Gurupokuna is a small village on the southern coast of the island, about 20 km east of Tangalle. This is the place you head to when you’ve had your fill of the bustling cities, honking cars, and running from one temple to another as you attempt to follow your jam-packed itinerary. Time slows down here and your only obligations are to throw on a bikini and kaftan and lounge around on the beach.
This is still a relatively undiscovered corner of Sri Lanka and that makes it all the better. As the country gains popularity as a tourist destination, it is an inevitable fact that commercialisation and construction will soon take over, plonking glittering properties down where the coconut trees currently stand and where the buffalo graze their way through the grass. In other words: get here now!
Nights spent here: 2
PILLOWS (WHERE TO STAY)
Mamboz Beach Cabanas is located in an area that is still a natural beauty, with rich greenery, swaying coconut trees, soft white sand, cerulean seas, and basically every other paradise cliché you can think of. In other words, think about that amazing beachfront property you wanted to stay at…until you realised it cost a small fortune so went for the regular hotel suite instead. Well, this is your dream come true—the beach (which is remote and practically feels like a private beach) is just metres away from your cabana, there are hammocks all around, the property itself is laid-back, as is the owner Matthew Gale, and you’ll experience utter bliss whilst staying here.
Read more about Mamboz Beach Cabanas here.
PURITY (ARTS AND CULTURE)
About an hour away from Mamboz is this ancient rock cave temple which can be found perched at the top of a mountain. Explore all seven of the caves and their own unique murals and Buddhas and you can capture some spectacular views i f you decide to climb the 553 steps to the top.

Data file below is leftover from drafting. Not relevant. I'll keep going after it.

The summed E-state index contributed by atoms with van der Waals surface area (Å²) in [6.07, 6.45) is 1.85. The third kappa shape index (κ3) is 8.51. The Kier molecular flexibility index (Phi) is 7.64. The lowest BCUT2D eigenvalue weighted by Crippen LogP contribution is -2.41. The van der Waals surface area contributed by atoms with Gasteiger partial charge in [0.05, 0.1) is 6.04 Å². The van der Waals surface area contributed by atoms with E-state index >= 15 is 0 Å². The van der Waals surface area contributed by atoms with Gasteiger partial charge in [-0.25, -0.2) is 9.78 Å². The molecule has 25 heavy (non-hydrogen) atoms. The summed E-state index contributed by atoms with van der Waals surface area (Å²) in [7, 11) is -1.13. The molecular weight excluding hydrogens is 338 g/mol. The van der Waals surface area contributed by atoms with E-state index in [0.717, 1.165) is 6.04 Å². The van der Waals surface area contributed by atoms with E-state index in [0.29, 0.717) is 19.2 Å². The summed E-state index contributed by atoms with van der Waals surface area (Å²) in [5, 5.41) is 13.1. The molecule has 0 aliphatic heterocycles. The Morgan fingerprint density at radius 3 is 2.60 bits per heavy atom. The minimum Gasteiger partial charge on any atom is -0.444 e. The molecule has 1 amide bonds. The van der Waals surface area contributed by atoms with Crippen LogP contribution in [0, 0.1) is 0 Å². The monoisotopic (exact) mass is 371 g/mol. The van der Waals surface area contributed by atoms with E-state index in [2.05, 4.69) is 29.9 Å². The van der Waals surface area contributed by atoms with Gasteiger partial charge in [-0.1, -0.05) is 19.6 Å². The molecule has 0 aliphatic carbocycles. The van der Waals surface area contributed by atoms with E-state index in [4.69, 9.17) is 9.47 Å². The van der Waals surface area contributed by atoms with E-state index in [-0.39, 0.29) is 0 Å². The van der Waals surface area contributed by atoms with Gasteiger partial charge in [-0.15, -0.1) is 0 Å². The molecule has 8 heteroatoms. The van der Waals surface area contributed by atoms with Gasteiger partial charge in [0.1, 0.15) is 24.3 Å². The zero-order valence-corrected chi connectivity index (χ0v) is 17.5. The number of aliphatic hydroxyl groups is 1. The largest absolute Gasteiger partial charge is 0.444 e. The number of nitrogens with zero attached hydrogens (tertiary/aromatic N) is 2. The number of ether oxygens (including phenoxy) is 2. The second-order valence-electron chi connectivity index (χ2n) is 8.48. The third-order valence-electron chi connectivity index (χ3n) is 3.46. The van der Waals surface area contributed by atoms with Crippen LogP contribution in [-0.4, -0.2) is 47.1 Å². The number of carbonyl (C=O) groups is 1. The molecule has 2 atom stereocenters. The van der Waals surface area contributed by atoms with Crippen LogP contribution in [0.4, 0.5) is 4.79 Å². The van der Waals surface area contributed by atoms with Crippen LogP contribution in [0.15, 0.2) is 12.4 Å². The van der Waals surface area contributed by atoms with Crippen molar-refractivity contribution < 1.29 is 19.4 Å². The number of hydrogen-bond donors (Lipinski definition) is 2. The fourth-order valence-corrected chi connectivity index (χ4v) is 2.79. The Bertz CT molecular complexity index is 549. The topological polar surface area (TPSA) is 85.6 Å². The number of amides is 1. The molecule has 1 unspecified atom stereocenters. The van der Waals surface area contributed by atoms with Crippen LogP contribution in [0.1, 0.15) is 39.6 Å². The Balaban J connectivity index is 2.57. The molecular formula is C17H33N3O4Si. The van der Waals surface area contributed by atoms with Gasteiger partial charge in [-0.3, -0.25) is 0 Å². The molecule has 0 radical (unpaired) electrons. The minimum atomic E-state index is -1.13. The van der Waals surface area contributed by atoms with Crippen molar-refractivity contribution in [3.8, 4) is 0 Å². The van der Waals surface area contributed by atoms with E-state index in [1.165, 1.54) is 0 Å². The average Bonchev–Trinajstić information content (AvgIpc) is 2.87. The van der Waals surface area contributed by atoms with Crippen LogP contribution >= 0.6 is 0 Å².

Kalametiya Bird Sanctuary
A wonderfully serene place to visit, this sanctuary has both marine and birdlife since the area is a mix of swamps, lagoons, jungles, and open grassy areas. There aren’t any on-site guides or facilities so this is for those who prefer to do their own thing at their own pace. Take a paddle boat onto the water and float around as you watch the wildlife or venture into the jungle areas for a bit of a trek. Entrance is free but there is a charge for taking boats.
Udawalawe National Park
This expansive park is about two hours away and a prime spot for getting your fill of Sri Lankan wildlife, including leopards, deer, wild boar, and buffalo. But the real stars are the majestic elephants which is what Udawalawe Park is particularly known for. You won’t be disappointed by the safaris here—many say they rival the ones in Africa!
Since you’re already staying at Mamboz Beach, take advantage of the fact that owner Matthew is also a highly skilled masseuse who specialises in Thai massage. During the off-season, you’ll find him globe-trotting as a very in-demand visiting masseuse. Reach a whole new level of relaxation as he works out all of the knots in your muscles, which have probably built up from hiking, backpacking, and hauling around your luggage as you’ve travelled from one end of the island to the other.
Finally, the last stop in our adventure. Galle is a city along the southwestern coast of Sri Lanka that is a UNESCO World Heritage Site. This port city is a unique place to visit because it still retains a heavy colonial touch, particularly in the Fort, the fortified area first built by the Portuguese. The entire area is beautiful with the tropical setting and Dutch-colonial architecture taking you back in time.
Nights spent here: 1
PILLOWS (WHERE TO STAY)